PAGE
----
Colonel Blimp was a cartoon figure, inspired by a conversation between two military officers who were arguing that “cavalry” officers should continue to wear spurs even when they migrated into tanks.**

At one time the cartoon was so popular that Lewis wrote:

It may well be that the future historian, asked to point to the most characteristic expression of the English temper in the period between the two wars, will reply without hesitation, “Colonel Blimp.” (“Blimpophobia”).

The good colonel echoes similar foolish notions as he blusters about in a caricature of pompous military commanders. Blimp is retired, but harangues all within earshot about the wisest course for the nation.

Orwell wrote derisively of the military and imperialistic middle class, that he called “the Blimps.” He drew the label from the “colonel with his bull neck and diminutive brain, like a dinosaur.” (“The Lion and the Unicorn”).***

blimp 02The cartoon above illustrates how Colonel Blimp is certain he has the solution to winning the arms race. The frame to the right shows that he believes his wisdom extends beyond the military to politics in general.

Timely Advice from C.S. Lewis

In “Blimpophobia,” Lewis offers advice which proves apropos for our modern age. Today, as fanatical barbarians seek to destroy civilization, enlightened nations and individuals must be vigilant.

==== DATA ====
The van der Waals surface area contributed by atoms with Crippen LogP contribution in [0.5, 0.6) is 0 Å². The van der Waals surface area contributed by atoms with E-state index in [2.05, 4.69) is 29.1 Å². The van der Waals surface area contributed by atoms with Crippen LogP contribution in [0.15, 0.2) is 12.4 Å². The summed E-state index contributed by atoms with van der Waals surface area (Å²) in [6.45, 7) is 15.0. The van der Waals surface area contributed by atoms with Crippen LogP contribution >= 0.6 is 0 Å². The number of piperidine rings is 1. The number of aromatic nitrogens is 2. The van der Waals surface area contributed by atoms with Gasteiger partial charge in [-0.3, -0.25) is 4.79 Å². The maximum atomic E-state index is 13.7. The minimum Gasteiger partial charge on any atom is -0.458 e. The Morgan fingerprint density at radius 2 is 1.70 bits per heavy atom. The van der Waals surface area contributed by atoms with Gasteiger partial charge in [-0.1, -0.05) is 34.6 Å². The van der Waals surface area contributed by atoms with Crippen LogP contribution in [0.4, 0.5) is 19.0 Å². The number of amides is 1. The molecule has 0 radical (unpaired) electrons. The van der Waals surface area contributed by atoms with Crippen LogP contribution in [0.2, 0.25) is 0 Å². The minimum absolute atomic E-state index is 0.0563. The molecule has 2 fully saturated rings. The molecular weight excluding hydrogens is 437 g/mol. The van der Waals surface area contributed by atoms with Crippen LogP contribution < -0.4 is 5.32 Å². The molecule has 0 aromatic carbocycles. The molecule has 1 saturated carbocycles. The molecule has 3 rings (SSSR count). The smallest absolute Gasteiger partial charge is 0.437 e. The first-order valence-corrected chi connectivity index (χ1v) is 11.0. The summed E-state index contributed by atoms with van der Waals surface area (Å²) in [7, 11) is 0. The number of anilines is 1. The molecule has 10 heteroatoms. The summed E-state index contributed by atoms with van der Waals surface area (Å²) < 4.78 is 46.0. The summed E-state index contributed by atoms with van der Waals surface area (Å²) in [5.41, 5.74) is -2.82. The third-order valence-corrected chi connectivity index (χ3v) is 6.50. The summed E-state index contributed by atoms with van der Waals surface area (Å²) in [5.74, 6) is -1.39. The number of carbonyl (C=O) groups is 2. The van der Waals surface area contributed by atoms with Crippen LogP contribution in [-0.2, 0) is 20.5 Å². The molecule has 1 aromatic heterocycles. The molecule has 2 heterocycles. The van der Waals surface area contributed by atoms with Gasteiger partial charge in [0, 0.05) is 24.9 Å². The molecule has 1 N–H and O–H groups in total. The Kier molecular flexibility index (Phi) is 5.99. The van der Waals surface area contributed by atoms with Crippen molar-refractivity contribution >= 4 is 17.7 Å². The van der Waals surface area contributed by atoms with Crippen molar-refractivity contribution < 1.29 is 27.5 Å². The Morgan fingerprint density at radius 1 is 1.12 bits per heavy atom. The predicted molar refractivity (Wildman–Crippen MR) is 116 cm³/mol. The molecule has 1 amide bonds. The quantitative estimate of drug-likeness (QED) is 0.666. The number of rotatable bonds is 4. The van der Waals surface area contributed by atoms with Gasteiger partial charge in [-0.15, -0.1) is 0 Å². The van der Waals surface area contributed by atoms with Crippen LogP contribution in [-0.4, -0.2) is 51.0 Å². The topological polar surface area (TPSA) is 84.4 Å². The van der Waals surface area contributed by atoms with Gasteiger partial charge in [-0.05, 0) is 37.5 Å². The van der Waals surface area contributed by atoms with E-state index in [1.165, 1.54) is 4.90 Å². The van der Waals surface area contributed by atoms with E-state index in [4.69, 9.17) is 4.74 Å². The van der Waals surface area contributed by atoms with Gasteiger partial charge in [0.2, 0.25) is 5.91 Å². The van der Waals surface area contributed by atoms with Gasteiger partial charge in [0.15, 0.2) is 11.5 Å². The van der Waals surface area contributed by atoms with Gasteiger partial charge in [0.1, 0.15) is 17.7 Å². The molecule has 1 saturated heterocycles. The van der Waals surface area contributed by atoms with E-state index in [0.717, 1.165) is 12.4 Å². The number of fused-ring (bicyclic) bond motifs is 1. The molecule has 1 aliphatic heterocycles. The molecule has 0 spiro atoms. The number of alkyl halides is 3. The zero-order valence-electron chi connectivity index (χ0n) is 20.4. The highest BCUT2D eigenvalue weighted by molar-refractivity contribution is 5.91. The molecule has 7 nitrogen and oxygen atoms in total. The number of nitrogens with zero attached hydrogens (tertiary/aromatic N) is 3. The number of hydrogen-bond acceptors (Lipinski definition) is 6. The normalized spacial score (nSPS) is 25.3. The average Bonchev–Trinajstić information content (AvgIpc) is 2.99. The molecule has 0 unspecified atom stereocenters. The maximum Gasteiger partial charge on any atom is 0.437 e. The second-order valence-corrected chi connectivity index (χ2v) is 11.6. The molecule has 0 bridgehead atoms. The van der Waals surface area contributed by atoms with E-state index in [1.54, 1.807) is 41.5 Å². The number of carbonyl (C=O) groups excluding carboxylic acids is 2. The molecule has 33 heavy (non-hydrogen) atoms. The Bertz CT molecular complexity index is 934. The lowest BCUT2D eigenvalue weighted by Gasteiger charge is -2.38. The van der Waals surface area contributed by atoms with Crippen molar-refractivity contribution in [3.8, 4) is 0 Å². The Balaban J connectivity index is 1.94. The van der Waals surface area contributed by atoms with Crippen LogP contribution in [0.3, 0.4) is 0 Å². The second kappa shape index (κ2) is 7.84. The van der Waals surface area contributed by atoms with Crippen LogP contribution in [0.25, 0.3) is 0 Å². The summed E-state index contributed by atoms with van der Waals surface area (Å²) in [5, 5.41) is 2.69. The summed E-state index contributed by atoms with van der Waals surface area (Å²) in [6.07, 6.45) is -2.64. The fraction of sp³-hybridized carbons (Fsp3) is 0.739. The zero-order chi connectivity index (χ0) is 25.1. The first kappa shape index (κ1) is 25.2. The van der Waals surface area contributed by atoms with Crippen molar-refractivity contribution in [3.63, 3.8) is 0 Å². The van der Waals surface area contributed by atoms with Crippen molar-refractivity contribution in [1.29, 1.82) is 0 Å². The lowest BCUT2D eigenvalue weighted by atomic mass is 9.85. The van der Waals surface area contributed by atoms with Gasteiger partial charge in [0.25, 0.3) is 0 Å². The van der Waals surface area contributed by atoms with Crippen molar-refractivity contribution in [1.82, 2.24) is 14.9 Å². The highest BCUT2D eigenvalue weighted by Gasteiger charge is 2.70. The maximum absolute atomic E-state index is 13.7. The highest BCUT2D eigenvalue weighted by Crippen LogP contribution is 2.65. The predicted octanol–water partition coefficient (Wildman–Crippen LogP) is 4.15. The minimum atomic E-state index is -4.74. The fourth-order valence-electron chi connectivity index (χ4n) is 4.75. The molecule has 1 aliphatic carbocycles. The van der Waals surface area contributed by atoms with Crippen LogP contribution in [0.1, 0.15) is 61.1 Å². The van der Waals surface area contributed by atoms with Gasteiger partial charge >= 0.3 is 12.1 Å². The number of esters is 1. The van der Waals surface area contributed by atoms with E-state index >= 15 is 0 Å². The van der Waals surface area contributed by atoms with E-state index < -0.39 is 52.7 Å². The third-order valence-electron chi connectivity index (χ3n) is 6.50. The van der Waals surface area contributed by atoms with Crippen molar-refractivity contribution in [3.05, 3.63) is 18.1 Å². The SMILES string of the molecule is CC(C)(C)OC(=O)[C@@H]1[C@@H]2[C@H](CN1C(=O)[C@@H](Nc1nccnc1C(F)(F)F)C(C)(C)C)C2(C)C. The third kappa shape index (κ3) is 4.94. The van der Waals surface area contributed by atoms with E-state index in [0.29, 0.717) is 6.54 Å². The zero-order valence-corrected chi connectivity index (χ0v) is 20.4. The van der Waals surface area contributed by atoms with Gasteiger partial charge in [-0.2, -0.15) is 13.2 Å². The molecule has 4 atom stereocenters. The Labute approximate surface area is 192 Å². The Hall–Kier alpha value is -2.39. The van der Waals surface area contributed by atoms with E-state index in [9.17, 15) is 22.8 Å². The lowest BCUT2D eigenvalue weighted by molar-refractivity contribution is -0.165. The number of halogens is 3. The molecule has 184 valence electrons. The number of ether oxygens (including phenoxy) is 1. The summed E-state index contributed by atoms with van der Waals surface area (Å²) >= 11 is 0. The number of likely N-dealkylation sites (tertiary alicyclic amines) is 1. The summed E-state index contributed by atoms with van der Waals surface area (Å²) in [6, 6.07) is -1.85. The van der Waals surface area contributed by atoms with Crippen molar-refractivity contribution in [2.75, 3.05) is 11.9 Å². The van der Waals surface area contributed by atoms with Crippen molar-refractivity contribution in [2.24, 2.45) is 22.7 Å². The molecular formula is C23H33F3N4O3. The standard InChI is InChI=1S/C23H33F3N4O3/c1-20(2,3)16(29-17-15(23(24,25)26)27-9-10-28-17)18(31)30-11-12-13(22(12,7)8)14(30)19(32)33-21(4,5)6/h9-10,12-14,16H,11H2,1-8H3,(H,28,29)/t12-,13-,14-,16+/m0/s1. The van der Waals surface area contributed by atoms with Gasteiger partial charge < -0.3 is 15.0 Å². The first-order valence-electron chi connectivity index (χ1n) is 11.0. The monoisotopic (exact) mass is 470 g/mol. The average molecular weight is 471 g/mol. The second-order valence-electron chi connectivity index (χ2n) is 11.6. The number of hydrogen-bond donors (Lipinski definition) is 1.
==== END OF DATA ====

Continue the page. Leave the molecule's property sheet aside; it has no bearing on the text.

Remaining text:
One dimension of that vigilance involves walking the fine line between unbridled nationalism and self-absorbed pacifism. When he wrote, Lewis was worried about the anti-war sentiment that threatened to undermine Britain’s response to the Nazis.

Lewis, a wounded combat veteran of the Great War, recognized the truth of the Colonel Blimp caricature. He said something veterans recognize even more clearly than civilians. There is an overabundance of preening and stupidity in the military.

The infection of a whole people with Blimpophobia would have been impossible but for one fact—the fact that seven out of every ten men who served in the last war, emerged from it hating the regular army much more than they hated the Germans. How mild and intermittent was our dislike of “Jerry” compared with our settled detestation of the Brass Hat, the Adjutant, the Sergeant-Major, the regular Sister, and the hospital Matron!